The strength of a hurricane is measured using a variety of methods, including aircraft reconnaissance, ocean buoys, and satellite imagery.
The official means of determining the intensity of a hurricane as defined by the National Hurricane Center involves physically recording the average sustained wind for one minute at a spot 10 meters in elevation above the surface of the ocean. This value is extremely difficult to physically measure and is also highly variable from place to place within a hurricane, so other methods have been developed to estimate the sustained wind speeds of a hurricane.  
Airplane reconnaissance is used to determine if a center of circulation exists within a tropical system. Other features of the storm including wind speed at flying altitude, usually around 10,000 feet, can also be measured. Buoys in the ocean also take wind measurements, but these are recorded at or near sea level. Neither airplane reconnaissance nor ocean buoys record the wind speed at 10 meters above the surface of the ocean, but the measurements obtained from these methods can be used to calculate the average sustained wind speed at 10 meters. The most reliable method of obtaining a physical measurement of hurricane wind speed at 10 meters is a small device called a dropsonde. A dropsonde is released from a reconnaissance aircraft to measure and relay wind speed information as it falls through the storm.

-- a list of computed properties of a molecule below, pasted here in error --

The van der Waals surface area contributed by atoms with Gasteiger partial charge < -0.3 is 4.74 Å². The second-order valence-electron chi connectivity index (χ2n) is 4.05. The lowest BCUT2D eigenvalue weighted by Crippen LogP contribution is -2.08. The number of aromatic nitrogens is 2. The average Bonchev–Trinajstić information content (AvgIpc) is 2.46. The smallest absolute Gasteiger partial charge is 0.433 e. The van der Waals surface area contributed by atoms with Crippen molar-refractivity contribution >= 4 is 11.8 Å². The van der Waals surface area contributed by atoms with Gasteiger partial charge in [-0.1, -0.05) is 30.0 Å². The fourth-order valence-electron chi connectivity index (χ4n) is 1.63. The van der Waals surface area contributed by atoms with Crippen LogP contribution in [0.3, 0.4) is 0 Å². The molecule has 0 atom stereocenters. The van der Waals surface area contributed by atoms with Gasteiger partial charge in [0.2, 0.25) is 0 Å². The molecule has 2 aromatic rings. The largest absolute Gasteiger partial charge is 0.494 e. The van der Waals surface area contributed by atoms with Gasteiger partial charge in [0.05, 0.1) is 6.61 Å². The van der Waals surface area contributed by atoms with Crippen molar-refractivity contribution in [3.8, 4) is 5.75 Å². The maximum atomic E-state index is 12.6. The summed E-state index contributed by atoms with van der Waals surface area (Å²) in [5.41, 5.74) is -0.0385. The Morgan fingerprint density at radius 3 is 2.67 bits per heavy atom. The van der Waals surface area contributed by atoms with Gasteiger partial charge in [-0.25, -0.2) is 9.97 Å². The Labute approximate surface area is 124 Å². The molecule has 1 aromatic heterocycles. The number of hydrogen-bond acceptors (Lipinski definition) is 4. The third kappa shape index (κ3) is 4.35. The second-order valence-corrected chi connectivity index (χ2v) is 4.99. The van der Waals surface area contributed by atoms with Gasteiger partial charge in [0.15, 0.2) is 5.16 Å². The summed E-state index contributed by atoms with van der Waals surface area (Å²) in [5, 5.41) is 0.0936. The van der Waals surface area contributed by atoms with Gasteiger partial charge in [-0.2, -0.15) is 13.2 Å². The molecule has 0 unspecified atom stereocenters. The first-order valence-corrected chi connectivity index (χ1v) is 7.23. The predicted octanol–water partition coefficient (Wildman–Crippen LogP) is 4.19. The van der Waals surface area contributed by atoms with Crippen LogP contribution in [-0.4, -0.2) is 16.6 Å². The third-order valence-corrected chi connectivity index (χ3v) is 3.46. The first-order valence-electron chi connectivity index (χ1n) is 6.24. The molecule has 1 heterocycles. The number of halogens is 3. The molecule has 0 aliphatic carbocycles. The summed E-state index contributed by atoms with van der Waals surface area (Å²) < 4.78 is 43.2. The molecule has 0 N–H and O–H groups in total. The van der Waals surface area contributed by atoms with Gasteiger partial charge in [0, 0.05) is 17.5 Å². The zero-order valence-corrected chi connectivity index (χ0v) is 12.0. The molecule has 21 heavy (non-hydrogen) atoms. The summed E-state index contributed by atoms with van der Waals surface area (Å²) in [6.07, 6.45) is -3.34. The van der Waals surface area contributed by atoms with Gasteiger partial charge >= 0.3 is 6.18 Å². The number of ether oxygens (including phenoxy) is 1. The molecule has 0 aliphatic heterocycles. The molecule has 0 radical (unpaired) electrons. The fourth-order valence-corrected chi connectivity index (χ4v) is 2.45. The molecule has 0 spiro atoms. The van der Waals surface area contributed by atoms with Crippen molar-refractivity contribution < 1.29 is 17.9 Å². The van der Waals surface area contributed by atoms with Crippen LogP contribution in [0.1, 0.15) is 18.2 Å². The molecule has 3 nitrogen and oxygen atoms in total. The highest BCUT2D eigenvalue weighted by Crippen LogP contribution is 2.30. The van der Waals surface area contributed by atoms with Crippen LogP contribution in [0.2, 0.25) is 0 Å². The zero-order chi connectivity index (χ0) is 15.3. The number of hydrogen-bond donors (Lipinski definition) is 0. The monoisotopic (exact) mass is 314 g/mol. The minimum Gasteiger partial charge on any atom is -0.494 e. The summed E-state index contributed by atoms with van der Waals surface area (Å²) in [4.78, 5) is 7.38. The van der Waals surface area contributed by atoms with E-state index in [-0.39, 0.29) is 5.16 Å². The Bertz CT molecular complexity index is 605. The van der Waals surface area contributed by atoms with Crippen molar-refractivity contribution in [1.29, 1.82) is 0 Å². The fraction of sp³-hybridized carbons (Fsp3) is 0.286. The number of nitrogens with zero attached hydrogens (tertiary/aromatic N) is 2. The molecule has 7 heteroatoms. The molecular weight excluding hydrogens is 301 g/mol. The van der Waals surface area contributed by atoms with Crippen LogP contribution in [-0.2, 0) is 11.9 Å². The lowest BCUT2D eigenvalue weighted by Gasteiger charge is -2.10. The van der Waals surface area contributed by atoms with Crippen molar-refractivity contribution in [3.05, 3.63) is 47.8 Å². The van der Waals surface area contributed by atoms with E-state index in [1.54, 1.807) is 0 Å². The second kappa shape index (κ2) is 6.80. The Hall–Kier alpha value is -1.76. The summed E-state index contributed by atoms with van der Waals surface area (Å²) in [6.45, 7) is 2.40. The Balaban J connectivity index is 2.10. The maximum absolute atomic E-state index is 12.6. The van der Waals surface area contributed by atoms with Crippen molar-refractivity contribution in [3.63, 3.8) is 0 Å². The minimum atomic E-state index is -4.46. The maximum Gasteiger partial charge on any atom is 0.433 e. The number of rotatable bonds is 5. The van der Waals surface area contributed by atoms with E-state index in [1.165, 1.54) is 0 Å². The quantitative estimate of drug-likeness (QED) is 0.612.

In addition to the physical means of measuring a hurricane, an empirical method of analyzing satellite images is also used. Named the Advanced Dvorak Technique (ADT) after the meteorologist who developed it in the 1970s, this method uses a system for analyzing specific patterns derived from satellite imagery to estimate the wind speed of a tropical storm or hurricane. ADT has been found to be very reliable when tested against physical methods of gathering wind speed data. 
Why Basic Wind Measurement Tools Are Impractical
Anemometers, the instruments used to measure wind speed and wind pressure, are sometimes used to measure a hurricane’s strength once it hits lands, but a hurricane’s force make these instruments impractical. The 3-D anemometers used today are designed to detect and ignore signals produced by particles in its sound path, such as light precipitation. Under hurricane conditions, the instrument’s results can become contaminated when bombarded with forceful participation. 
 National Hurricane Center
 The Weather Channel
How Strong Is that Hurricane?
 National Weather Service
 Hurricanes Science and Society
Expandable Airborne Instruments
 Cooperative Institute for Meteorological Satellite Studies University of Wisconsin-Madison
Tropical Cyclones-Advanced Dvorak Technique (ADT)
 Journal of Atmospheric and Oceanic and Technology, Eckman, Richard M.
A Pressure-Sphere Anemometer for Measuring Turbulence and Fluxes in Hurricanes
2007, Volume: 24, Issue: 6
Glossary of Terms
Advanced Dvorak Technique:method to estimate tropical cyclone intensity utilizing longwave-infrared, temperature measurements from geostationary satellites.
Cooperative Institute for Meteorological Satellite Studies University of Wisconsin-Madison
Dropsonde: a weather reconnaissance device designed to be dropped from an airplane. The dropsonde includes meteorological instruments and a parachute.
Southeast US Atlantic Coastal Ocean Observing System
Reconnaissance: a preliminary survey to gain information; especially : an exploratory military survey of enemy territory.
“The bottom line is that it is not easy to measure a hurricane’s strength over a data-void ocean. New techniques continue to be invented that allow for better estimates when direct measurements are unavailable. ”
Dr. Steven Lyons The Weather Channel